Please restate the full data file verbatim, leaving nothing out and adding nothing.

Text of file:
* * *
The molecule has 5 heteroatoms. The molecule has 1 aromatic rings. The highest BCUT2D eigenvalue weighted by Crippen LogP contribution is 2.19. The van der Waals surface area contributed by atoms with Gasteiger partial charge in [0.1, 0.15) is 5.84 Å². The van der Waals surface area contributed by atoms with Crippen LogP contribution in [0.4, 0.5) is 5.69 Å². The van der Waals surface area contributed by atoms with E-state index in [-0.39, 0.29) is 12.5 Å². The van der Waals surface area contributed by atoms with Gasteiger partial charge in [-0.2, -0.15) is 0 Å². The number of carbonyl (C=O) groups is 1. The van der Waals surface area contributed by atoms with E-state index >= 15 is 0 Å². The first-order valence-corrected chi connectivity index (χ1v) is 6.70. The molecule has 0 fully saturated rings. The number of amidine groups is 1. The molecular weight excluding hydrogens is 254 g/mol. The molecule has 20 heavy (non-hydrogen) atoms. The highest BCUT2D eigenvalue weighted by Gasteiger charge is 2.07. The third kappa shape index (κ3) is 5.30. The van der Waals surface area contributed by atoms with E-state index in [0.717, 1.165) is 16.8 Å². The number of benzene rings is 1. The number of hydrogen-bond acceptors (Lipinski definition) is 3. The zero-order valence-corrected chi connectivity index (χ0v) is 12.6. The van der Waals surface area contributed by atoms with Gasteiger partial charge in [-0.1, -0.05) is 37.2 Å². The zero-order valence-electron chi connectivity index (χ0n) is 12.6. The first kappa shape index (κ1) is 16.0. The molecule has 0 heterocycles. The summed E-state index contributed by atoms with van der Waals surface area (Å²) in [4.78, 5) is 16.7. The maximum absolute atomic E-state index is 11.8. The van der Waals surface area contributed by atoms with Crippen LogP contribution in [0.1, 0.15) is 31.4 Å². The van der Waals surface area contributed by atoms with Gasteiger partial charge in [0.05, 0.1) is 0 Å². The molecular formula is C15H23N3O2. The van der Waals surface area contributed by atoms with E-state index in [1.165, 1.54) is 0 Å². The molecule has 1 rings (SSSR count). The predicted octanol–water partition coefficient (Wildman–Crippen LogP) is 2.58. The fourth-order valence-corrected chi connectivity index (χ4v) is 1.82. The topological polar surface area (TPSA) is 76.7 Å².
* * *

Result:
The molecule has 5 heteroatoms. The molecule has 1 aromatic rings. The highest BCUT2D eigenvalue weighted by Crippen LogP contribution is 2.19. The van der Waals surface area contributed by atoms with Gasteiger partial charge in [0.1, 0.15) is 5.84 Å². The van der Waals surface area contributed by atoms with Crippen LogP contribution in [0.4, 0.5) is 5.69 Å². The van der Waals surface area contributed by atoms with E-state index in [-0.39, 0.29) is 12.5 Å². The van der Waals surface area contributed by atoms with Gasteiger partial charge in [-0.2, -0.15) is 0 Å². The number of carbonyl (C=O) groups is 1. The van der Waals surface area contributed by atoms with E-state index >= 15 is 0 Å². The first-order valence-corrected chi connectivity index (χ1v) is 6.70. The molecule has 0 fully saturated rings. The number of amidine groups is 1. The molecular weight excluding hydrogens is 254 g/mol. The molecule has 20 heavy (non-hydrogen) atoms. The highest BCUT2D eigenvalue weighted by Gasteiger charge is 2.07. The third kappa shape index (κ3) is 5.30. The van der Waals surface area contributed by atoms with E-state index in [0.717, 1.165) is 16.8 Å². The number of benzene rings is 1. The number of hydrogen-bond acceptors (Lipinski definition) is 3. The zero-order valence-corrected chi connectivity index (χ0v) is 12.6. The van der Waals surface area contributed by atoms with Gasteiger partial charge in [-0.1, -0.05) is 37.2 Å². The zero-order valence-electron chi connectivity index (χ0n) is 12.6. The first kappa shape index (κ1) is 16.0. The molecule has 0 heterocycles. The summed E-state index contributed by atoms with van der Waals surface area (Å²) in [4.78, 5) is 16.7. The maximum absolute atomic E-state index is 11.8. The van der Waals surface area contributed by atoms with Crippen LogP contribution in [0.1, 0.15) is 31.4 Å². The van der Waals surface area contributed by atoms with Gasteiger partial charge in [0.05, 0.1) is 0 Å². The molecular formula is C15H23N3O2. The van der Waals surface area contributed by atoms with E-state index in [1.165, 1.54) is 0 Å². The molecule has 1 rings (SSSR count). The predicted octanol–water partition coefficient (Wildman–Crippen LogP) is 2.58. The fourth-order valence-corrected chi connectivity index (χ4v) is 1.82. The topological polar surface area (TPSA) is 76.7 Å².